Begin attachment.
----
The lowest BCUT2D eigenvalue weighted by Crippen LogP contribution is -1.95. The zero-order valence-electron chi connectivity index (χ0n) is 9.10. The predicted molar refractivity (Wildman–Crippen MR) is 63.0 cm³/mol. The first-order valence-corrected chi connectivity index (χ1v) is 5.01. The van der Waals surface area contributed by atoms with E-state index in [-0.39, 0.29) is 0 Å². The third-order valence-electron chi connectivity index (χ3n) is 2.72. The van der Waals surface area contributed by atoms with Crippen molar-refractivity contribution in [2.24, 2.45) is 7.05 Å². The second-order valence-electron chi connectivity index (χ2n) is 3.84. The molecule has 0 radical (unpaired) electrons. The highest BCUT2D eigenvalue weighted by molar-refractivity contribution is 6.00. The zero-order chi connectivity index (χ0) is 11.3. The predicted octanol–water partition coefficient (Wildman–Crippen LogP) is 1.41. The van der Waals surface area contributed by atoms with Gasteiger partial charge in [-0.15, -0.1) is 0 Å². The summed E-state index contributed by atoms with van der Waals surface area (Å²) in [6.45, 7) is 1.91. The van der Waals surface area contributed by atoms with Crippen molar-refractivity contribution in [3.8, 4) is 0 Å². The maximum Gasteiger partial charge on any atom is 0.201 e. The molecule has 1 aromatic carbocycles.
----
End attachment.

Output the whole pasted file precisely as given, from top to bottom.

The lowest BCUT2D eigenvalue weighted by Crippen LogP contribution is -1.95. The zero-order valence-electron chi connectivity index (χ0n) is 9.10. The predicted molar refractivity (Wildman–Crippen MR) is 63.0 cm³/mol. The first-order valence-corrected chi connectivity index (χ1v) is 5.01. The van der Waals surface area contributed by atoms with E-state index in [-0.39, 0.29) is 0 Å². The third-order valence-electron chi connectivity index (χ3n) is 2.72. The van der Waals surface area contributed by atoms with Crippen molar-refractivity contribution in [2.24, 2.45) is 7.05 Å². The second-order valence-electron chi connectivity index (χ2n) is 3.84. The molecule has 0 radical (unpaired) electrons. The highest BCUT2D eigenvalue weighted by molar-refractivity contribution is 6.00. The zero-order chi connectivity index (χ0) is 11.3. The predicted octanol–water partition coefficient (Wildman–Crippen LogP) is 1.41. The van der Waals surface area contributed by atoms with Gasteiger partial charge in [-0.15, -0.1) is 0 Å². The summed E-state index contributed by atoms with van der Waals surface area (Å²) in [6.45, 7) is 1.91. The van der Waals surface area contributed by atoms with Crippen molar-refractivity contribution in [3.8, 4) is 0 Å². The maximum Gasteiger partial charge on any atom is 0.201 e. The molecule has 1 aromatic carbocycles.